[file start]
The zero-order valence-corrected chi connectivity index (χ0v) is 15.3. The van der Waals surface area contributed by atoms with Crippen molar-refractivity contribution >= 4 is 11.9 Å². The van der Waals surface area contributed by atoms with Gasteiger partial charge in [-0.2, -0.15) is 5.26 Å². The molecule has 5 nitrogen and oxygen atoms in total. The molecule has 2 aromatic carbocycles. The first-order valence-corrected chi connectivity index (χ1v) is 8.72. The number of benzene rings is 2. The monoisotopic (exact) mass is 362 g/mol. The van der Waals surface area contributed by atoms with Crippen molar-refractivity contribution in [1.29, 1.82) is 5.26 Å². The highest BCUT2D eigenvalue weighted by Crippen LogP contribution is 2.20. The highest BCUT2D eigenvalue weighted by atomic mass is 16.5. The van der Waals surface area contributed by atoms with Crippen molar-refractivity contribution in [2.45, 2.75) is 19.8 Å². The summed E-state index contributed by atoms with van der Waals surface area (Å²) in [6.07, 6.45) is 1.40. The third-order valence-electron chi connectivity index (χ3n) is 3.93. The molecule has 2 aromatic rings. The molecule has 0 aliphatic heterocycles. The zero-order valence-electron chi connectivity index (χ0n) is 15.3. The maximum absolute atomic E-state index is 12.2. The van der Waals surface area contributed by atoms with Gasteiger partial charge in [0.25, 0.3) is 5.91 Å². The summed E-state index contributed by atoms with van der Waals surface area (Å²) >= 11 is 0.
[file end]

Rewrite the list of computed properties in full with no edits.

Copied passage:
The zero-order valence-corrected chi connectivity index (χ0v) is 15.3. The van der Waals surface area contributed by atoms with Crippen molar-refractivity contribution >= 4 is 11.9 Å². The van der Waals surface area contributed by atoms with Gasteiger partial charge in [-0.2, -0.15) is 5.26 Å². The molecule has 5 nitrogen and oxygen atoms in total. The molecule has 2 aromatic carbocycles. The first-order valence-corrected chi connectivity index (χ1v) is 8.72. The number of benzene rings is 2. The monoisotopic (exact) mass is 362 g/mol. The van der Waals surface area contributed by atoms with Crippen molar-refractivity contribution in [1.29, 1.82) is 5.26 Å². The highest BCUT2D eigenvalue weighted by Crippen LogP contribution is 2.20. The highest BCUT2D eigenvalue weighted by atomic mass is 16.5. The van der Waals surface area contributed by atoms with Crippen molar-refractivity contribution in [2.45, 2.75) is 19.8 Å². The summed E-state index contributed by atoms with van der Waals surface area (Å²) in [6.07, 6.45) is 1.40. The third-order valence-electron chi connectivity index (χ3n) is 3.93. The molecule has 2 aromatic rings. The molecule has 0 aliphatic heterocycles. The zero-order valence-electron chi connectivity index (χ0n) is 15.3. The maximum absolute atomic E-state index is 12.2. The van der Waals surface area contributed by atoms with Gasteiger partial charge in [0.25, 0.3) is 5.91 Å². The summed E-state index contributed by atoms with van der Waals surface area (Å²) >= 11 is 0.